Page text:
Do you watch American Idol, or America’s Got Talent, or The Voice? It never fails. I don’t really watch these shows, but whenever I do, there is always one or two singers that, according to the judges, have “distinguished” voices.”Interesting” voices.”Unique” voices.
What that means is that their tone, style, and phrasing are not typical of a singing competition. There have been times that I have watched these shows and seen singers that I have liked that have not had what I would call a typical singing voice. An indefinable quality that just seems to work.
Now, the problem.
I have been doing music and worship in church my whole life. I have vocational and volunteer real-world experience – singing and playing piano, guitar, and other instruments. It has taken me a long time to get proficient at what I do.
I fear that today’s youth are getting the impression that skill and training are not necessary. All one needs is a “unique” voice.
And you don’t have to get BETTER. You don’t have to IMPROVE. Just embrace your uniqueness and belt out the tunes.
The singers on these shows that I have liked, while unique and interesting, shared common qualities. They could match pitch. They had breath control. They knew how music worked.
I have witnessed examples of young singers who, through little fault of their own, have embraced their “interesting” voice without the training and skill to back it up. That’s the part these shows leave out, mainly because the singers already possess the skill necessary to sing well.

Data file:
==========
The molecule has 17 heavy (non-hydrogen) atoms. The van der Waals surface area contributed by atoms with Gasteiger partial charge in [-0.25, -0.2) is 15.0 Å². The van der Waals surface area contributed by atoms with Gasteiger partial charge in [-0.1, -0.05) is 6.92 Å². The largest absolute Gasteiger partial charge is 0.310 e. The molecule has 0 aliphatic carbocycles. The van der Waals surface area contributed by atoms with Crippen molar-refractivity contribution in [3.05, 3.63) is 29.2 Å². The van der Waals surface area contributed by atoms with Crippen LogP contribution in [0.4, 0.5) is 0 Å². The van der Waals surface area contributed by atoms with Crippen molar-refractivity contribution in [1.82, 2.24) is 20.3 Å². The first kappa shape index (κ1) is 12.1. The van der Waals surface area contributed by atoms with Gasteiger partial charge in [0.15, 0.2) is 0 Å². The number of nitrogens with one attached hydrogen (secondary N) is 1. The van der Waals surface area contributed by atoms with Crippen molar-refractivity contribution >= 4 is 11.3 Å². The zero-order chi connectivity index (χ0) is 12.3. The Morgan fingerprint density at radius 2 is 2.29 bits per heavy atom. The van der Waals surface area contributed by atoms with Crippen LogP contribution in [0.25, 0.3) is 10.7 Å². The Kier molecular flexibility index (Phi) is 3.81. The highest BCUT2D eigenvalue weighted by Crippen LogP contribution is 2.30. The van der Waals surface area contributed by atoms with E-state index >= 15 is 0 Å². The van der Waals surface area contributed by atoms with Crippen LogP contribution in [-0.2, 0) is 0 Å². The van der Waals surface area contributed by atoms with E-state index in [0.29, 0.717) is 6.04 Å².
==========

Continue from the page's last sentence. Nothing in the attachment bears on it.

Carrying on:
As musicians and church leaders, we need to take every opportunity to stress the fact that just being able to carry a basic tune and having a “unique” voice is not necessarily sufficient. Training, hard work, practice, and a dedication to the call of God are what are important. It isn’t good enough to let these young musicians flail in the wind, attempting to figure it out for themselves. They need guidance, particularly from the gatekeepers of the serving opportunities – it isn’t a bad thing to have a budding musician serve in a lesser capacity while they hone their skills. In fact, it is an honest approach. The touchy aspect of dealing with singers, however, is that the voice isn’t an instrument – it is a part of a person. It’s an identifier. Your voice is you as a sound. Criticism needs to be dealt out very gently.
But honesty is necessary all the same.